- Deutscher is a radical prescriptivist meaning he believes language is getting better, and more suited to the world in which we live in.
- The central point in his article is that within language, destruction and creation are intimately entwined, and in order to understand creation you must ‘lead through alleyways of destruction’.
- He is arguing against the notion that our language is decaying (Crumbling castle idea) as many claim, including George Orwell -1946- and linguist August Schliecher -1848.
- Deutscher claims many people believe language is changing for the worse because decay is more easily spotted by the naked eye, whereas language renewal and creation are more difficult to spot.
- Therefore, this is why decay has dominated the perception of language change for so long.
- He believes that if an irregularity in language appears messy or illogical, there will more than likely be logical reasoning behind it.
- For example…
The Irregularity of Flowers
- In Latin, there are five different groups of nouns, each with a different set of case endings. With the noun “flos” for “flower” you would expect the following to occur:
- However, this is not what occurs in Latin. Instead,
- Deutscher found out that at one point in history, flowers had been perfectly regular (flos, flosem, flosis…) until a certain point when a change took place stating that every ‘s’ between two vowels should turn into an ‘r’.
- This was an entirely regular change and happened to all eligible candidates.
- As a result, an irregularity had wormed its way into words like flos.
- The consequence of this change in Latin can still be felt in English today…
- Just and jurisdiction both go back to the Latin root “jus”.
- For just, from the Latin “justus”, the s remained unaltered (as it wasn’t between two vowels).
- However, the Latin “jusis” was changed to “juris” since the s lay between two vowels. This is how we came to have the word jurisdiction.
- The same applies to rustic and rural, both from the Latin “rus” meaning country.
- Deutscher therefore claims that since we can find an explanation to the ‘irregularity’ of “flos” and “floris”, then surely we should be able to discover the reason behind other exceptions to general rules, too.
- Deutscher claims that, when it comes to language and in particular rapid speech, we are all bone-idle.
- For this reason, we tend to expel only the minimal amount of energy required for our listener to understand the intended meaning.
- This is perfectly demonstrated with “je ne sais pas” often being pronounced “shepa” and “I do not know” stripped down to “dunno”.
- In particular, it is the at the end of the word where speakers tend to run out of steam and more than likely assume the listener will have gotten the gist of word by then.
- More often than not, the end syllable is left most exposed.
What happened to the rather portly Latin “persica malus”, Persian apple?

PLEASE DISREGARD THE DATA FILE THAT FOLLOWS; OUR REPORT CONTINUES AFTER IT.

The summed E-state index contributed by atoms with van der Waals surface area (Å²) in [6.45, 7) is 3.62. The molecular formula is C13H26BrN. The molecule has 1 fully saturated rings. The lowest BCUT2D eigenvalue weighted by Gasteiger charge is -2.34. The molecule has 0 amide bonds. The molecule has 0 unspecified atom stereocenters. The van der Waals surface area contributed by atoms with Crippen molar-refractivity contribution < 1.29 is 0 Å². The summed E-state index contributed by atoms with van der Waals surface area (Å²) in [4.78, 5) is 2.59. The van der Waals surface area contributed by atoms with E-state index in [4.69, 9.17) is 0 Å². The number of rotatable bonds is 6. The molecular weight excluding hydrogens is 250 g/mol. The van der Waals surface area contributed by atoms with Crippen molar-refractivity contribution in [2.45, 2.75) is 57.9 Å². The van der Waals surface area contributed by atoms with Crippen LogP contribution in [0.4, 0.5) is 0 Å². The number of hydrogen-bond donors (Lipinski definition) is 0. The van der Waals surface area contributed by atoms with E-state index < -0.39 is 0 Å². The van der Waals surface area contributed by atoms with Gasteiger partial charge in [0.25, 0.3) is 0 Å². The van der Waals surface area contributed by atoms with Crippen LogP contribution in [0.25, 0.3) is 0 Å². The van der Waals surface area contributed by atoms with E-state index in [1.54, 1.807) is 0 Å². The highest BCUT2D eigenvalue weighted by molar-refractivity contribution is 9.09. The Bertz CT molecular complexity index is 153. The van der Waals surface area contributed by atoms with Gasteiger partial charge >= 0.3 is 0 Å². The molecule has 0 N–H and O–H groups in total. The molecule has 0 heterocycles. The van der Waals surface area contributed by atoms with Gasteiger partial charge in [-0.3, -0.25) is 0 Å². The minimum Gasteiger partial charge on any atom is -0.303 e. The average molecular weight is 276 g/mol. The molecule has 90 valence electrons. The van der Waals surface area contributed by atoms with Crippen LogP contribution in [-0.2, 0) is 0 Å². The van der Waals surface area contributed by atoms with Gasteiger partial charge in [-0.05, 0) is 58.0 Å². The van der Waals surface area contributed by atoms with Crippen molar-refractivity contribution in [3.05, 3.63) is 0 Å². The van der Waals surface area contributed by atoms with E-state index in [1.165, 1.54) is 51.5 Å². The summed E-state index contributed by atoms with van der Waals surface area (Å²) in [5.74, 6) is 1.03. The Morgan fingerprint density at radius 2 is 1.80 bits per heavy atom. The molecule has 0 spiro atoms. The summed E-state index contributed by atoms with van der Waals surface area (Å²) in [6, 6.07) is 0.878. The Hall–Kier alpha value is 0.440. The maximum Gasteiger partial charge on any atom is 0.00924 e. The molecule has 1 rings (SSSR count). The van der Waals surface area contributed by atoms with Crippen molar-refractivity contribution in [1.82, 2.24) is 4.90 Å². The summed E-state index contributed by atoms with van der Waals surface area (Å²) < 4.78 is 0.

-second word dropped altogether
-then the vowel “i” disappeared
-further shortened to:
***This ended up on English palates as a rather shrivelled***
- Other prescriptivists include:
- Other theorists Deutscher refers to include:
-he believed language should progress and develop more and more perfect structures during their history, but instead we find the opposite. He put this down to the observable period coincides perfectly with the period of decay, whereas the phase of building the language coincides precisely with the period that is impossible to observe.
-in what became known as ‘Grimm’s law’, Grimm established a set of regular correspondences between early Germanic stops and fricatives and the stop consonants of other languages, in particular Latin and Greek.
SIR WILLIAM JONES
-famously reported the discovery of a genuine, but shocking, linguistic relationship between Sanskrit, the ancient language of India, and the classical European languages Latin and Greek.
“The forces of destruction almost seem to leap out of the pages of practically any language’s history, but the contrary processes, the productive forces of renewal and creation, are much more difficult to spot”
“What looks messy and irregular at one point in time can appear perfectly logical when traced through history”
“English started borrowing heavily from Latin and French, and thus developed a two-tier vocabulary of home-grown and borrowed words.”
“So, like any other living organism, languages have an early period of growth, followed by a period of decay”
“Past irregularities are like footprints on a sand dune. Once a breeze has blown them over, there is often no way of telling that they had ever been there.”
“Pre-historic languages must have had scores of irregularities, but these must have vanished without trace. So the image of a flawless language spoken some time in prehistory turns out to have been mainly a mirage. In reality, there never was a Golden Age of perfection.”
- I agree with Deutscher’s claim that decay and renewal within language is very closely intertwined, so in theory we should not say that our language is getting worse and worse.
- I also believe that in some instances, it is in fact very subjective when it comes to determining whether language is improving or decaying.
- Therefore, language is simply changing as history progresses, neither for better or worse.